Investment Banker

Job Description:

Investment bankers help companies to raise capital.

Job Category:
Financial Services

What you will do:

You’ll serve as a link between companies and investors. When a company wants to expand or begin a big project, they need capital to do it. Investment bankers help them to raise that capital by issuing stock or borrowing from investors.

Your day-to-day duties might include:

  • advising on the sale or disposal of the shares or assets of a business
  • meeting with clients
  • preparing offers
  • analysis (e.g. estimating the market value of a company or running financial projections)
  • creating presentations (e.g. pitchbooks to attract new clients)
  • providing strategic advice
  • acting as a go-between on mergers (when two companies join together) and
  • acquisitions (when one company buys another)


You’ll need:

  • maths knowledge
  • knowledge of economics and accounting
  • to be able to use a computer and the main software packages competently

As well as:

  • numerical and analytical skills
  • dedication, persistence, energy and commitment
  • ambition and a desire to succeed (ambition/drive)
  • the ability to use your initiative and judgement and make decisions
  • thinking and reasoning skills
  • attention to detail
  • communication and interpersonal skills
  • the ability to work under pressure and to strict deadlines (adaptability skills)
  • good time management skills
Illustration of employee looking at workspace

Entry Requirements:

To become an investment banker, you typically need to pursue a higher education degree and gain relevant experience. While there are no specific subjects required for this career, your choice of subjects can certainly prepare you for the academic and analytical aspects of the field. Here’s a list of helpful subjects and skills:

  1. Mathematics: Strong mathematical skills are essential for investment banking. Focus on subjects like mathematics and additional mathematics to develop a solid foundation.
  2. English: Good communication skills, both written and oral, are important in the finance industry. English can help you develop these skills.
  3. Economics: Taking economics can give you a basic understanding of economic principles, which are fundamental in investment banking.
  4. Business Studies: This subject can provide insights into business operations and concepts, which are relevant to finance.
  5. Accounting: Knowledge of accounting principles is valuable for understanding financial statements and transactions.
  6. Statistics: Statistics can help you develop quantitative skills that are crucial in analyzing financial data.
  7. Computer Science or IT: Familiarity with computer programming and software tools, such as Excel, can be highly advantageous.

Post School

Most investment banks recruit graduates with a 2:1 degree or higher. This can be in any subject, though a related topic like mathematics, finance, economics or business is a plus. You’ll be doing training on the job, and depending on your exact role you might have to take exams for the first few years of your career.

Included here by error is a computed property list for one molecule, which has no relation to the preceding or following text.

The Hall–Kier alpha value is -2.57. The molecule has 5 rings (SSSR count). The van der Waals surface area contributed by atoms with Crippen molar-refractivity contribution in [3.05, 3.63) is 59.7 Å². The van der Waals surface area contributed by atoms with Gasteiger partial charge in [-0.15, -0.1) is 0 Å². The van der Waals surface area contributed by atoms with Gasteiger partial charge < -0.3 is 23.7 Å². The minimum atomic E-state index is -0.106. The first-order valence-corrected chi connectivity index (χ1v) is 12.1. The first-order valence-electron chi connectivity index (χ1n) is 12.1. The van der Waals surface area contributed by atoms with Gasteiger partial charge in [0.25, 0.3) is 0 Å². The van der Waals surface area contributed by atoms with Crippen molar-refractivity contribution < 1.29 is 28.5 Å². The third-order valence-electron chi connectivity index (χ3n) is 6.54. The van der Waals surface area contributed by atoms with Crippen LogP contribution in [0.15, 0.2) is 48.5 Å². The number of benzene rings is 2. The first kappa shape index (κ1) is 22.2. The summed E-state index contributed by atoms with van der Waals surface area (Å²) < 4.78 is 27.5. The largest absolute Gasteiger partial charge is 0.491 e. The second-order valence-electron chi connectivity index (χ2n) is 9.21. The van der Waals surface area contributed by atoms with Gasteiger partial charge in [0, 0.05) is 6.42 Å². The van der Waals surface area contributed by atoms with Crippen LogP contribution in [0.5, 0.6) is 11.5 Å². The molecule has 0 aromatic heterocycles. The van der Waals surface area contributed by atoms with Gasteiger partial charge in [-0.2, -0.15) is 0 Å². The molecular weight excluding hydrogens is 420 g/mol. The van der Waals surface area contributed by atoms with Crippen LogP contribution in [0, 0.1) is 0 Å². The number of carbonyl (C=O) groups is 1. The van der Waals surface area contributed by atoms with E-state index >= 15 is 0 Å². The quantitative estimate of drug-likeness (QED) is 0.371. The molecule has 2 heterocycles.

You might be at an advantage if you also have a Master of Business Administration (MBA) post-graduate qualification.

Work experience in the industry is essential, so you’ll need to complete an internship or other work placement with an investment bank before graduation.

Working Hours and Environment:

You’ll be expected to work long hours. According to Andrew Gutmann, author of How to be an Investment Banker: Recruiting, Interviewing, and Landing the Job, junior investment bankers work an average of 80-90 hours per week: ‘A typical schedule […] might be weekdays from 9:00am until perhaps 11:00pm, and working on either Saturday or (more likely) Sunday.’

You’ll be office-based and will usually work in the city centre.

The work environment can be very stressful as you’ll be expected to meet targets in order to progress your career, and your pay will probably depend on your performance. In addition, the industry depends heavily on the strength of the economy, so you might experience times of low job security.

Career Path & Progression:

The career ladder in a typical investment bank is as follows:

  • analyst
  • associate
  • vice president
  • senior vice president / director
  • managing director

Most graduates begin their careers as an analyst, typically for two or three years. Upon completion, top-performing analysts progress to an associate role, although it’s possible to progress straight to this role if you have a Master of Business Administration (MBA) post-graduate qualification. Associates often have a team of analysts working for them.

Typically, you’ll then work as an associate for three or four years before progressing to vice president.

You could also move into related fields like Private equity or Hedge funds, which are more risky businesses with bigger payoffs.